The best model of brokerage

Sometimes, it can be the case that a consumer requires cloud services offered by different cloud service providers. The consumer may decide to deal directly with each provider and pay bills separately. In this case, an alternative is for the consumer to deal with a cloud service broker who can aggregate cloud services from different providers and funnel it to the consumer as a single product billed as a unit. In this model of brokerage, the broker can even build a proprietary software layer that provides identity management for the customers. The arrangement also makes it possible for the customers to get competitive pricing since the broker commands a stronger bargaining power compared to a single consumer. Additionally, the broker also shoulders the burden of negotiating service level agreements on behalf of the end user.

Aggregating cloud services from different providers creates the challenge of integration. A cloud service broker should not therefore just be able to provide a marketplace of different services, but should also be able to integrate the services in a seamless and transparent manner. The broker will most of the times create its own proprietary software platform to perform the orchestration of the different cloud services under the hood of a single user interface. The customer can also engage the broker to offer security services, business continuity services and anything in between the customer and the aggregated cloud services. Integration therefore makes independent services work together as a single offering.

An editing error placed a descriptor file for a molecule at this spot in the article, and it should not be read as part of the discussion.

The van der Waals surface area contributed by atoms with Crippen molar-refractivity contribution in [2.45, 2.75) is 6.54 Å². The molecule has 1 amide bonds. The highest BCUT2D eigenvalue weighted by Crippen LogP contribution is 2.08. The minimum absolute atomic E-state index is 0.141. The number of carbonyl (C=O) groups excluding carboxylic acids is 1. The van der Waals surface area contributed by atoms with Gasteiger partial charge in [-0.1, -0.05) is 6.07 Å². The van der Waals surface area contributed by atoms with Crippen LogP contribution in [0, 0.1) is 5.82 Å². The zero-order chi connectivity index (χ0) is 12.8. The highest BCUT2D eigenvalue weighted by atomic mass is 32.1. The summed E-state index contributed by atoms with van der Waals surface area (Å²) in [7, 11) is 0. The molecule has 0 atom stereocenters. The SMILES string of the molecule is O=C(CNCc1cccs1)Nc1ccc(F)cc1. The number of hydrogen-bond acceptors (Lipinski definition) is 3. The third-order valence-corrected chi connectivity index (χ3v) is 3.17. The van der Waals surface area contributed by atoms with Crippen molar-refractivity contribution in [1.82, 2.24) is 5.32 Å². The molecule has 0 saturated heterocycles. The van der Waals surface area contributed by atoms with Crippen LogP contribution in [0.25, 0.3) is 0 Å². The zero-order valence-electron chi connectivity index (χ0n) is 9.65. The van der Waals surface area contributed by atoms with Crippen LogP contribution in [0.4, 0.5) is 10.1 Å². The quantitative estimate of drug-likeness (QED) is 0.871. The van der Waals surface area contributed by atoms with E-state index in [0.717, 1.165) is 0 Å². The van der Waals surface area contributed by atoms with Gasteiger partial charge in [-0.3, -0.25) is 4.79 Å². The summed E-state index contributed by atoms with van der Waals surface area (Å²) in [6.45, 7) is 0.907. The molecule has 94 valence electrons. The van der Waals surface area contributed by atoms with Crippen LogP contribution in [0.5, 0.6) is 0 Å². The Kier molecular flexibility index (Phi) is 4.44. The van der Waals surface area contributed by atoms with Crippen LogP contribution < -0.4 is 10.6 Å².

The last type of service a cloud consumer can get from a broker is customisation. The requirements of a customer and the capabilities provided by a cloud service should dovetail. But this is rarely the case since cloud services are mostly generic. A cloud service broker can therefore act as a customiser by creating extensions to existing cloud services to perform a specific function required by a client. The cloud service needs for most businesses, especially start-ups and small and medium businesses may only be delivered successfully through customisation of existing cloud services.

Evolution of cloud service brokerage

The ever changing nature of cloud computing implies that cloud service brokerage model will still undergo metamorphosis. It is envisaged that cloud services consumers will come to depend more and more on cloud brokers to simplify the relationship between them and a cloud provider. Cloud services consumers should, therefore, be aware that the roles of cloud brokers would continue to evolve. IT managers working with the cloud brokers in the roles mentioned here should use the brokers’ knowledge and expertise to ensure the cloud services acquired support the mission of the organisation. The managers should also ensure their employees recognize and appreciate the value of cloud services.

Finally, IT executives should note that cloud service brokerage business model is still nascent and may take a little more time to mature, especially in the developing economies where adoption of cloud services itself is yet to catch cachet.

Email: john.oredo@gmail.com

Dr. John Otieno Oredo is a lecturer and researcher in digital business strategies and holds a PhD in Strategic Information Systems.